An Investigation into Hospital Lengths of Stay and Costly Readmissions Objectives Readmissions to the hospital within a short period after discharge are often indicators of poor quality of antecedent care, yet are frequently preventable. Readmissions are also prevalent among U.S. hospitals and are significant cost drivers. A potential explanation for high readmission rates that previously has not been explored is suboptimal length of stay in the index hospitalization. If in response to financial incentives of payers or providers, patients are discharged too soon, then many may need to return to the hospital for additional inpatient care within a short period of time. This project aims to evaluate the relationship between length of stay and readmission, and to assess potential cost savings associated with improving the balance between longer initial hospital stays and reduced readmissions by carrying out the following aims:
Aim 1 : Examine the extent to which the length of hospital stay is associated with the likelihood of inpatient hospital readmission.
Aim 2 : Evaluate the cost trade-off between hospital length of stay and readmissions. Methods The primary data source is the 2008 HCUP State Inpatient Database for New York State. Logit models will be used to explore the relationship between length of stay in an index hospitalization and probability of readmission within 30 days of discharge, controlling for predisposing patient characteristics as well as other factors potentially associated with readmission prevention. Two-part models will link the results of the probability models to models of readmission cost estimated using generalized linear modeling approaches, in order to generate values of expected readmission costs. These will be compared with estimated values of the marginal costs associated with keeping patients longer during the initial hospital stay. Subgroup analyses for selected conditions with relatively high readmission rates and/or high costs will be conducted.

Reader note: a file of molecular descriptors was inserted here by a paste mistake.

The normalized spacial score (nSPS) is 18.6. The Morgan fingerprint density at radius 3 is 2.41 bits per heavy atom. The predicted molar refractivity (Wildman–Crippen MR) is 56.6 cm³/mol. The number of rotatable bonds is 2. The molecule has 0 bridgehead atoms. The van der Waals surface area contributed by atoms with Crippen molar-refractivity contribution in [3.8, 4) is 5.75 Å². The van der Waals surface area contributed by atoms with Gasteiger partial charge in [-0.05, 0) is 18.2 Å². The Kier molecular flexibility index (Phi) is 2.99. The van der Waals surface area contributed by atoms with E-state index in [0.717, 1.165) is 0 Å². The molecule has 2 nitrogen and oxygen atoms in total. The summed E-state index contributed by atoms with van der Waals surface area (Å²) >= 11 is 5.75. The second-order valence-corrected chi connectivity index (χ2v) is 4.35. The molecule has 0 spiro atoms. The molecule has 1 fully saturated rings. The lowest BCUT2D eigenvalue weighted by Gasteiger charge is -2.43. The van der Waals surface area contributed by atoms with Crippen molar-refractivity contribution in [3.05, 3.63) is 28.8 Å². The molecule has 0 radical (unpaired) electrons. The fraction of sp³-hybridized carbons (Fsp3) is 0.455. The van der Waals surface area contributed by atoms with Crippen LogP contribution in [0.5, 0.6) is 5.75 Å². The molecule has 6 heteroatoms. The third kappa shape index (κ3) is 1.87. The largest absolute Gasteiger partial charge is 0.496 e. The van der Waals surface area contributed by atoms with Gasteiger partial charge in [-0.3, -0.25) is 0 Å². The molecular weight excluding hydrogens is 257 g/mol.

Public Health Relevance

An Investigation into Hospital Lengths of Stay and Costly Readmissions Relevance. This project will build insights concerning the potential relationship between length of stay in the hospital and likelihood of hospital readmission. It will also expand knowledge regarding the cost implications of potentially preventable readmissions. This presents an outstanding opportunity to improve value in health care delivery by building insights that will contribute to containing hospital costs simultaneously with improving hospital quality of care through reduced readmissions.

National Institute of Health (NIH)
Agency for Healthcare Research and Quality (AHRQ)
Small Research Grants (R03)
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Health Systems Research (HSR)
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Hagan, Michael
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Boston University
Schools of Public Health
United States
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Carey, Kathleen (2015) Measuring the hospital length of stay/readmission cost trade-off under a bundled payment mechanism. Health Econ 24:790-802
Carey, Kathleen; Lin, Meng-Yun (2014) Hospital length of stay and readmission: an early investigation. Med Care Res Rev 71:99-111